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by Katie Peachesa April 07, 2020 3 min read

By Ksenia Sobchak

It’s an easy choice, or so most people think. Cotton is cheap, practical and every day. Silk is for special occasions, it’s delicate, sensuous and definitely dangerous. Almost opposites.  So you’d probably be surprised if I told you that cotton is often the more expensive of the two, and when it comes to strength, silk usually wins hands down.

Of course there are many kinds of cotton, some combined with polyester and some just left relatively course. I’m betting you’ve had the experience of owning something crisp and cotton only to find the crispness gone when the fabric was washed. That’s because left to it’s own devices cotton is, or at least can be, very very soft. When it’s crisp it’s often because it has been sprayed with chemicals in manufacture. Washing removes the chemicals.

Cotton is derived from the fiber boll of the cotton plant and it the most common natural fiber in use in the fashion industry. It has been spun into thread, woven into cloth and dyed since before records began, but the Greeks only learned about it around the time of Alexander the Great and cotton didn’t become common in the UK until the 15th Century. In contrast the plant was cultivated in the Americas and has been found in Peruvian tombs.

Silk on the other hand is not grown, but farmed, as it comes from the cocoon of the silk moth. Legend has it that the fabric was discovered by the Empress of China when the cocoon of a moth feel into her tea as she sat below a mulberry tree. When she went to remove the cocoon she found that it unraveled and asked her servants to pull the thread out. They were amazed at the length of it and experimented with the creation of fiber and cloth. The fiber the cocoon is made from has a very odd triangular cross section, and this results in the wonderful sheen which has made silk fabric so famous and sought after that for centuries it’s production was regarded as a state secret.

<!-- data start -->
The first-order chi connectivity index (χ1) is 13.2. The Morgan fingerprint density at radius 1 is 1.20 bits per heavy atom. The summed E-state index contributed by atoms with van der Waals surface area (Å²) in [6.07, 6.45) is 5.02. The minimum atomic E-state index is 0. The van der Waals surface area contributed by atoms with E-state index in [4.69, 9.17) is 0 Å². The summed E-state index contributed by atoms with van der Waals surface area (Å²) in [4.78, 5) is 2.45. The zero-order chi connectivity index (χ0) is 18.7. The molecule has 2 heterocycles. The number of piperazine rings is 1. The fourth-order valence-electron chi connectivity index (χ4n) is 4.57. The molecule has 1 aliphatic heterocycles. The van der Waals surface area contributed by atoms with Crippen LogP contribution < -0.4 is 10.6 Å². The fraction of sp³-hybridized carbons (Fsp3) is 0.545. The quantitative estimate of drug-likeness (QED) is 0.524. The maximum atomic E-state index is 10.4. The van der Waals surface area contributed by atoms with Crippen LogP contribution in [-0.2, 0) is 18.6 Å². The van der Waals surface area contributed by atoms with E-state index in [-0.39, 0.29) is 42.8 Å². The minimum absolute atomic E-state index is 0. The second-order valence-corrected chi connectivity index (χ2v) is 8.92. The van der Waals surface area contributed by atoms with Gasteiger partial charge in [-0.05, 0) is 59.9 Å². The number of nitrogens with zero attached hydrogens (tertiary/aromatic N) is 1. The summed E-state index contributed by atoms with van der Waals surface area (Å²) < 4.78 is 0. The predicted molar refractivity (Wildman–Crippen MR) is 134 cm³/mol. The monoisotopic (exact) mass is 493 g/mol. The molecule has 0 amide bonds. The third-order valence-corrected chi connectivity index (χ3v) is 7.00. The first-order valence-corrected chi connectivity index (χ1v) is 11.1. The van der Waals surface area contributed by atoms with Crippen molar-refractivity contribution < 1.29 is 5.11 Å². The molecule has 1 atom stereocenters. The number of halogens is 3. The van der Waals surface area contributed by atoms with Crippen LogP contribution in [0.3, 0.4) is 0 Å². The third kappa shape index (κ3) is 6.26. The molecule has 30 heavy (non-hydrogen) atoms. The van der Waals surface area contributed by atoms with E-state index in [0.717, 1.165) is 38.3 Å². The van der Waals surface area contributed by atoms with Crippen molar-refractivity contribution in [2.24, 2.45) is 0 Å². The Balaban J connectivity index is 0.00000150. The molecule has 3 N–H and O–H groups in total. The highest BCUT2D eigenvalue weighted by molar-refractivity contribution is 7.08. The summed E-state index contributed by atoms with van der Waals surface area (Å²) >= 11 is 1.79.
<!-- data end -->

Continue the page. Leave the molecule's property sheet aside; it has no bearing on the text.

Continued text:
But this does not answer the question. Which is better? As usual the answer depends. Silk and cotton absorb dyes differently. Silk accepts color well and can give great vivid colors which gleam in the light. Cotton on the other hand is matte and and although it dyes fairly well, never seems to become as vibrant. Printed cotton can be stunning, but hand painted silk may once again have the edge, since it manages to achieve a degree of subtlety and shading cotton lacks.

Both are ‘natural’ fibers which allow the body to breath, an important point when choosing nightwear or lingerie and both can feel wonderful next to the skin, depending on the type of fabric chosen. Cotton mixed with polyester for example can be very crisp, while cotton voile or cotton lawn are luxuriously soft. The same can be said for silk, where silk dupioni has a crisp texture while silk  charmeuse is wonderfully soft and light.

But in the 21st century women are all about practicality and for that reason silk will always be reserved for special occasions because as we all know, only cotton is a practical fabric.

But is that really true? There is a popular conception that silk is not washable. It is true that silk can shrink when washed, but actually so can cotton, and the shrinkage is usually very small. In fact most silks wash well even in a washing machine as long as they are treated fairly gently, the water temperature is low and no harsh chemicals are applied. Even silk dupioni can be washed, though it may loose some of it’s luster. Silk is actually a stronger fiber than cotton, and since it absorbs dye you can wash silk without seeing the same level of color fade as from printed cotton.

So choose you priority and choose your fabric. If you love silk but have always chosen cotton because it’s more practical, you might like to think again.

Katie Peachesa
Katie Peachesa

Katie Peachesa is a sex and lingerie blogger based out of the urban chic Wapping in the heart of East London, United Kingdom. In her spare time, Katie enjoys photography, yoga and fitness, a bit of boxing, traveling, keeping up with the latest fashion trends and mudlarking and exploring pastoral settings. You are likely to find Katie in an artisan cafe in Brick Lane on a Saturday afternoon furiously typing her next article on her laptop whilst she is sipping on her flat white and drawing inspiration from the hustle and bustle in the heart of creative London. Katie runs the "Fashion Life Mag" and has been featured in Cosmopolitan, Allure, Grazia, Tatler, Evening Standard and other popular media outlets.

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